The weird thing about discussing the matter with Kevin is that there was an absurdity to it all. Kevin would say, “Dwight if you just open the Scriptures and ask the Holy Spirit for guidance he will enlighten your heart.” This was code for: “The Holy Spirit will lead you to believe like I do.” My reply was, “But Kevin, this is exactly what I have been doing for the last twenty years and the Holy Spirit has led me to become a Catholic.”
“Yes, but Dwight, if you will just open the Scriptures and ask the Holy Spirit to enlighten your heart…”
“But Kevin, that is just what I have been doing for the last twenty years and the Holy Spirit has led me to become a Catholic. What I don’t understand Kevin, is that if the Scriptures are the only source of truth, why should your interpretation necessarily be the right one? If we don’t rely on tradition, and it is just you and the Bible and the Holy Spirit and me and the Bible and the Holy Spirit, why should you be right and me be wrong?”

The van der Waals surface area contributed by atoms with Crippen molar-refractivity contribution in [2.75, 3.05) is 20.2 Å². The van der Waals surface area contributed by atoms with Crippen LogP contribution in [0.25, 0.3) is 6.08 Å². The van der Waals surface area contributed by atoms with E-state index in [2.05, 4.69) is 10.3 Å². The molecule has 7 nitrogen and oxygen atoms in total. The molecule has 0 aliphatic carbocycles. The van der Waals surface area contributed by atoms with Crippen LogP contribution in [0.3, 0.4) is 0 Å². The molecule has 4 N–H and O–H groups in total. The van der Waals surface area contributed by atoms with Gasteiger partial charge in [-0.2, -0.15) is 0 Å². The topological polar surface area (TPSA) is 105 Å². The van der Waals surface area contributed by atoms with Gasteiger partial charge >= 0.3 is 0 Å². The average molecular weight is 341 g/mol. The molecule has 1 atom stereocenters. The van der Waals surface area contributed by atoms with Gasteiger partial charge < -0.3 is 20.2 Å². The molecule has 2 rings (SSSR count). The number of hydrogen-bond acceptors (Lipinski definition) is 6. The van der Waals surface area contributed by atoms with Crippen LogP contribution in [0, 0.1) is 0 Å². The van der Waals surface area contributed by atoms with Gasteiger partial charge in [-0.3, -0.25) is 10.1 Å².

“But Dwight if you will but open the Scriptures and ask the Holy Spirit to enlighten your heart…”
There was a weird kind of absurd tail chasing going on.
Logic could not permeate such an absurd position, and I realized that within Kevin’s world view was also a kind of dis-trust of reasoning and logic. I’d forgotten about the fundamentalist’s absolutism. Since then I’ve enountered it amongst several other fundamentalists with whom I’ve been involved in discussion.
Perhaps the word ‘discussion’ is an overstatement. There wasn’t really much discussion going on I’m afraid.
That’s because Kevin–who would deny papal infallibility considered himself infallible.
It wasn’t even sola Scriptura.
It was sola Kevin.